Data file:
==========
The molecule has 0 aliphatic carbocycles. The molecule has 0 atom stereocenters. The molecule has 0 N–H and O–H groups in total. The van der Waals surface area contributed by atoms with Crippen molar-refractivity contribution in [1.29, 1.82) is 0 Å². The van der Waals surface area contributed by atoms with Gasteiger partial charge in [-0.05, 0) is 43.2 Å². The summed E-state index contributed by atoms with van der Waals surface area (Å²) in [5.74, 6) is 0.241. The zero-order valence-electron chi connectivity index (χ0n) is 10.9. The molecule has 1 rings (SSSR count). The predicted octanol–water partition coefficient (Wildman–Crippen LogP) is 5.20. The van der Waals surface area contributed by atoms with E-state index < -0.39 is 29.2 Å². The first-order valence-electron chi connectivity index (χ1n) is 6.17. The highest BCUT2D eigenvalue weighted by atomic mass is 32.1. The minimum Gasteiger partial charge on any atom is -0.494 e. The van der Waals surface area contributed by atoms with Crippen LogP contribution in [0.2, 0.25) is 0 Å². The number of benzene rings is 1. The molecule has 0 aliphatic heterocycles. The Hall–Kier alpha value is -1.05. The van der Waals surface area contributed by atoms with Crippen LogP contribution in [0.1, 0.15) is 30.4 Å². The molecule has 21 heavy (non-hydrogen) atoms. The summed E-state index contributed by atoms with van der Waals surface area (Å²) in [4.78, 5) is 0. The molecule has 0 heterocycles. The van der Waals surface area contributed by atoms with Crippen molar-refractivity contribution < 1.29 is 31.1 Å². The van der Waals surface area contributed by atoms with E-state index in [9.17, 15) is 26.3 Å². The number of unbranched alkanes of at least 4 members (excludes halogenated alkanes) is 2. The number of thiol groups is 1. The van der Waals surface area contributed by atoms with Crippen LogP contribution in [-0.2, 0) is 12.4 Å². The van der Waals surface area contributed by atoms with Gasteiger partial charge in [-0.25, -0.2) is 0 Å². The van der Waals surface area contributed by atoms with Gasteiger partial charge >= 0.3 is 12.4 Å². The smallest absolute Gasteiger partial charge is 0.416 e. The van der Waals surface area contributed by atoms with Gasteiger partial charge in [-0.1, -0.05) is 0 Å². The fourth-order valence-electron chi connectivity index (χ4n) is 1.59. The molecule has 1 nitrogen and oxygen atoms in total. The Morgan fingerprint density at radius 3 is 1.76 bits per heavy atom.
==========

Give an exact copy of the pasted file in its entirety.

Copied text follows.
The molecule has 0 aliphatic carbocycles. The molecule has 0 atom stereocenters. The molecule has 0 N–H and O–H groups in total. The van der Waals surface area contributed by atoms with Crippen molar-refractivity contribution in [1.29, 1.82) is 0 Å². The van der Waals surface area contributed by atoms with Gasteiger partial charge in [-0.05, 0) is 43.2 Å². The summed E-state index contributed by atoms with van der Waals surface area (Å²) in [5.74, 6) is 0.241. The zero-order valence-electron chi connectivity index (χ0n) is 10.9. The molecule has 1 rings (SSSR count). The predicted octanol–water partition coefficient (Wildman–Crippen LogP) is 5.20. The van der Waals surface area contributed by atoms with E-state index < -0.39 is 29.2 Å². The first-order valence-electron chi connectivity index (χ1n) is 6.17. The highest BCUT2D eigenvalue weighted by atomic mass is 32.1. The minimum Gasteiger partial charge on any atom is -0.494 e. The van der Waals surface area contributed by atoms with Crippen LogP contribution in [0.2, 0.25) is 0 Å². The number of benzene rings is 1. The molecule has 0 aliphatic heterocycles. The Hall–Kier alpha value is -1.05. The van der Waals surface area contributed by atoms with Crippen LogP contribution in [0.1, 0.15) is 30.4 Å². The molecule has 21 heavy (non-hydrogen) atoms. The summed E-state index contributed by atoms with van der Waals surface area (Å²) in [4.78, 5) is 0. The molecule has 0 heterocycles. The van der Waals surface area contributed by atoms with Crippen molar-refractivity contribution < 1.29 is 31.1 Å². The van der Waals surface area contributed by atoms with E-state index in [9.17, 15) is 26.3 Å². The number of unbranched alkanes of at least 4 members (excludes halogenated alkanes) is 2. The number of thiol groups is 1. The van der Waals surface area contributed by atoms with Crippen LogP contribution in [-0.2, 0) is 12.4 Å². The van der Waals surface area contributed by atoms with Gasteiger partial charge in [-0.25, -0.2) is 0 Å². The van der Waals surface area contributed by atoms with Gasteiger partial charge >= 0.3 is 12.4 Å². The smallest absolute Gasteiger partial charge is 0.416 e. The van der Waals surface area contributed by atoms with Gasteiger partial charge in [-0.1, -0.05) is 0 Å². The fourth-order valence-electron chi connectivity index (χ4n) is 1.59. The molecule has 1 nitrogen and oxygen atoms in total. The Morgan fingerprint density at radius 3 is 1.76 bits per heavy atom.